by Nick Smith - Red 10 Finance
29th September, 2020
The finance is there, just be prepared
Borrowing money to purchase a management rights has always been available from the banks, however after the conclusion of the Royal Commission into banking, it has become even more of a specialist field. In addition to this, for some banks there is still the spectre of the QCAT ‘Gallery Vie’ decision. This doesn’t mean that those wanting to buy into the industry are unable to borrow money, it just means that if you are considering it, you should obtain specialist advice and ensure that it is advice that suits your own personal circumstances.
The banks have their own individual lending policies for management rights as they are still viewed as a good risk, and with record low interest rates, it may just be the right time to make that purchase or even review existing facilities for current owners.
In February 2019, the Royal Commission was concluded, and as we know, it was noted that most banks were not making sufficient enquiries into the suitability of loan servicing to be able to decision an application for a loan. There are now more detailed checks on every aspect of the client and the complex to ensure that the bank is not offering an unsuitable contract. While responsible lending has been around for a long time, the actual recording of information was sometimes lacking. Having all the information upfront is more likely to assist with the speed of decisioning a loan application.
The ‘Gallery Vie’ situation is an interesting one, that has been around since the QCAT decision in April 2015. Understanding whether you are purchasing a complex that has had the termination clause amended in its agreements can ultimately decide who is likely to lend you the money. Some of the banks are looking for the agreements to be amended immediately before settlement, some require a deed of assignment and some require nothing, depending on the applicant and the complex.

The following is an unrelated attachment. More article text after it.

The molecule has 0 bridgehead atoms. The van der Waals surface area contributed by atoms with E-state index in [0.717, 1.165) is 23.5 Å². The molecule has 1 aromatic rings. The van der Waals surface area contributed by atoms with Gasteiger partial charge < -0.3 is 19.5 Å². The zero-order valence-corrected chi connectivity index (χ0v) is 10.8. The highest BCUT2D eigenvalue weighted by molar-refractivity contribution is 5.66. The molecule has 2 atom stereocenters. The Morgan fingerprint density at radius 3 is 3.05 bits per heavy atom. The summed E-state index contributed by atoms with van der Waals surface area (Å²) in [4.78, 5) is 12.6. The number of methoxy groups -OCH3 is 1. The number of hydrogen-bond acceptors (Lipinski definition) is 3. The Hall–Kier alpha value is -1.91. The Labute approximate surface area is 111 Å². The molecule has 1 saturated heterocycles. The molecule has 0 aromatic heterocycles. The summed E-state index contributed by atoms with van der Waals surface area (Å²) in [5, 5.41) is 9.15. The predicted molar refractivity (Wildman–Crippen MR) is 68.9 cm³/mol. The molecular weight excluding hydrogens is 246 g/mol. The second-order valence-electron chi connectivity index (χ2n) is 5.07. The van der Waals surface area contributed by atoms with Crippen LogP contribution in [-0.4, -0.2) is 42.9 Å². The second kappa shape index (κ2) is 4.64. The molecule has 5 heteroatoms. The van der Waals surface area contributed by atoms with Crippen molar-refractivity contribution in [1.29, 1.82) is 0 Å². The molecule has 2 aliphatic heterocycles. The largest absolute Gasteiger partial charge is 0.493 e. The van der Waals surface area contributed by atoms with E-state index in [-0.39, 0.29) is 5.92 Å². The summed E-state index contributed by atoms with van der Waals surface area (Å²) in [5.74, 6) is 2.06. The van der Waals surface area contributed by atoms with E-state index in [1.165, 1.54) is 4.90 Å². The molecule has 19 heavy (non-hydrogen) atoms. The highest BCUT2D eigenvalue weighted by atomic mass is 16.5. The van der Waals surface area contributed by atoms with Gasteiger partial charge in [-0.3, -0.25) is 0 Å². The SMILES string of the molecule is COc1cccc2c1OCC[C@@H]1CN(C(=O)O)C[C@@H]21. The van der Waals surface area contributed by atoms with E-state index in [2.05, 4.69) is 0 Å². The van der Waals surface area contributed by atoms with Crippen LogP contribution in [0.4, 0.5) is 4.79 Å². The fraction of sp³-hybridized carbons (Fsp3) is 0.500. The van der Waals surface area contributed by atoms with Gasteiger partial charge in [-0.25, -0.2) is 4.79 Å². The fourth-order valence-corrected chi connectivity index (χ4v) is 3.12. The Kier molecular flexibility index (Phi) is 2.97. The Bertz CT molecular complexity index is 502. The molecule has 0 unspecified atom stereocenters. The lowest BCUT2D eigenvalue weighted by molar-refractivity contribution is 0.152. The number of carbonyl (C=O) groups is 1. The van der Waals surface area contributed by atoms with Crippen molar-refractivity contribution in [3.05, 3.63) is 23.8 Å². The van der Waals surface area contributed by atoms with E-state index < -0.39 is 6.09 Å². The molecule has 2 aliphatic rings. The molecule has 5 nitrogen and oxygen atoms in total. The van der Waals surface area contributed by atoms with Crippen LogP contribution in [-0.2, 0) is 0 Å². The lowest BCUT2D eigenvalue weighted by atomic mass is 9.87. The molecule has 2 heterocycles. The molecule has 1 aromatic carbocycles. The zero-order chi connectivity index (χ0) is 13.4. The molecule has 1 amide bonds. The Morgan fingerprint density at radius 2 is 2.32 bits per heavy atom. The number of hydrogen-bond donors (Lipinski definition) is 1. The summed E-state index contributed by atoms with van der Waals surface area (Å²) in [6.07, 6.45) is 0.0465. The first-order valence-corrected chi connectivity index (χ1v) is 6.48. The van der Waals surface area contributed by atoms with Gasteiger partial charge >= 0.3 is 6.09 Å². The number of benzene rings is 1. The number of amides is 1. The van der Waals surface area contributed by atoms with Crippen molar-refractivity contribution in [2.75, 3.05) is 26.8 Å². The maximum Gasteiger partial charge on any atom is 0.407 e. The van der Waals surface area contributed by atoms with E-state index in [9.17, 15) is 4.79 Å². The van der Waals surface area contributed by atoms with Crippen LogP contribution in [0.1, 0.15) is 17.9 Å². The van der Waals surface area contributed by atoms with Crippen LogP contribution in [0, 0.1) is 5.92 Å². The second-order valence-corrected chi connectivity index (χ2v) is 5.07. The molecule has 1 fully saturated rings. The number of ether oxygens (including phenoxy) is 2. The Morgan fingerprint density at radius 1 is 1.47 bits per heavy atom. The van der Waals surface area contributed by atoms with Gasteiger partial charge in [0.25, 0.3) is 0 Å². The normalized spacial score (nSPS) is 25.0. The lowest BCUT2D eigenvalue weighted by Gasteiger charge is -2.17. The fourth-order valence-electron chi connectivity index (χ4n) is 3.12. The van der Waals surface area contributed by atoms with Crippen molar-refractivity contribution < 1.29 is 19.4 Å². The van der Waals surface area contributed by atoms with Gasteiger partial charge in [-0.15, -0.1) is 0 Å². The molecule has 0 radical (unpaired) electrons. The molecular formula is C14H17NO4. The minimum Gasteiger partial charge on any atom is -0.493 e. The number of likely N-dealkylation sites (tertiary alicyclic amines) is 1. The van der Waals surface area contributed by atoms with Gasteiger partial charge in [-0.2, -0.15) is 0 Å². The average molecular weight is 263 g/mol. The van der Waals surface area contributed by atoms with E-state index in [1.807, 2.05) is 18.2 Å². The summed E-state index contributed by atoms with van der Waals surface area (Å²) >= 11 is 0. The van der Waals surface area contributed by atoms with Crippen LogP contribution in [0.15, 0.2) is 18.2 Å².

To reiterate though, this is not bad news, the banks are still regularly lending to management rights and the amount they will lend, has not been adversely affected by either of these two events.
Every bank is different from the next, and their policies differ, so what one will do another will not; that is why it is recommended to use the services of an experienced finance broker who will ensure that you get the best advice.
And when you are ready to make the application, be sure that you are sufficiently prepared. The banks are far more detailed (and pedantic) in their requests for information from a prospective borrower now and require a lot longer to analyse the applications than previously. Be prepared to provide information on all existing arrangements from home loans to car loans and credit cards, and the gathering of sound business and personal references won’t go awry.
Some of the bank offerings/questions may include:
- What business experience do you have, are these skills transferable to enable you to successfully operate a management rights business?
- Is the net profit enough for you to borrow money and for general living expenses?
- Banks will require you to have a deposit of between 30 – 40 percent of the purchase price excluding costs, however this can be equity in a real estate asset or cash.